Carlos Barria / Reuters

The Wrong Way to Coerce China

Trump's Misunderstanding of Sanctions

In late June, U.S. Treasury Secretary Steve Mnuchin announced at a press conference that the United States would be taking action against the Bank of Dandong, a small lender based in a northeastern Chinese province near the North Korean border. He accused the institution of serving as Pyongyang’s conduit to U.S. financial institutions, thus helping channel “millions” toward Pyongyang’s nuclear weapons program. In fact, according to the U.S. Treasury Department, between 2012 and 2015, 17 percent of the customer transactions that the Bank of Dandong directed through the U.S. financial system were sent on behalf of companies tied to North Korean entities sanctioned by the United States and the United Nations.

In clarifying his remarks, Mnuchin stressed that Washington was not targeting China, per se, only “individuals and entities in China.” The coincidental timing of the announcement suggested otherwise. Just a week before, U.S. officials met with their Chinese counterparts in Washington in an attempt to pressure Beijing to do more about North Korea. It appeared that they were unsuccessful. It was no surprise, then, that Washington’s move against the Bank of Dandong was widely interpreted by the media and pundits alike as a “sanction,” intended to coerce change in China’s North Korea policy. It didn’t help matters that Mnuchin himself threw around the term, saying, “Whether they’re in China or they’re anyone else, we will continue with sanctions.”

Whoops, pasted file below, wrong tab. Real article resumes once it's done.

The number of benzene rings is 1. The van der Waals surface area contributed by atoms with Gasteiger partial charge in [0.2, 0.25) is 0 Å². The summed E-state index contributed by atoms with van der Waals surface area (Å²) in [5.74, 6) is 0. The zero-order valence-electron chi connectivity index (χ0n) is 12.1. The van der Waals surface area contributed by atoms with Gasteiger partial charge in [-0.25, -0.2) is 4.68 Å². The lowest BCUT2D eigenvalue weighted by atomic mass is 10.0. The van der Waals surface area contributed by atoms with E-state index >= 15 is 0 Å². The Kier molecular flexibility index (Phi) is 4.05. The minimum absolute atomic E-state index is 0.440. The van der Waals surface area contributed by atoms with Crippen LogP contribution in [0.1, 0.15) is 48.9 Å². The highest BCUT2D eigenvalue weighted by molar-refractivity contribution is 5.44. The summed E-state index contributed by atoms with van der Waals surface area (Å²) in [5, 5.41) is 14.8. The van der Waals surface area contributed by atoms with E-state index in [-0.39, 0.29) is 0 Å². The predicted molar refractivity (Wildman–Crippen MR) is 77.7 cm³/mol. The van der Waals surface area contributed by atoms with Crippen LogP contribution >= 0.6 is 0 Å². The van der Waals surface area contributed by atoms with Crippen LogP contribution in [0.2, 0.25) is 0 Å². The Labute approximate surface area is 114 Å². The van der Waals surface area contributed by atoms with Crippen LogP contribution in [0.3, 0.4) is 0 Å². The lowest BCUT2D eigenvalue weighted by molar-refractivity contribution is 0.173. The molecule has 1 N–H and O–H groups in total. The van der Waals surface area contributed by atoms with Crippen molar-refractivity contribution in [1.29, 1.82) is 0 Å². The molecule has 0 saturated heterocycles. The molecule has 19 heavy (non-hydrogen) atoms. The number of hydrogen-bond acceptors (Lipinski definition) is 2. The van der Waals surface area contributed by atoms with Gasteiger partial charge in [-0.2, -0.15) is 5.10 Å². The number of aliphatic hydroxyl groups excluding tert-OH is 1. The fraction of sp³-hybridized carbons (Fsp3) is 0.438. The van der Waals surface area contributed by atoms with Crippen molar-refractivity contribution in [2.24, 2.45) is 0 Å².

Although it’s clear that President Donald Trump did mean to send a signal to China, his administration didn’t apply sanctions. Instead, it chose to invoke Section 311 of the USA Patriot Act, which is a regulatory tool intended to thwart illicit money from flowing into the United States. The Trump administration, however, is effectively deploying Section 311 as if it were a sanction—to pressure foreign governments, in this case China, to change their behavior. This misuse is problematic. The two tools have separate purposes, targets, requirements, and processes for repeal. While sanctions

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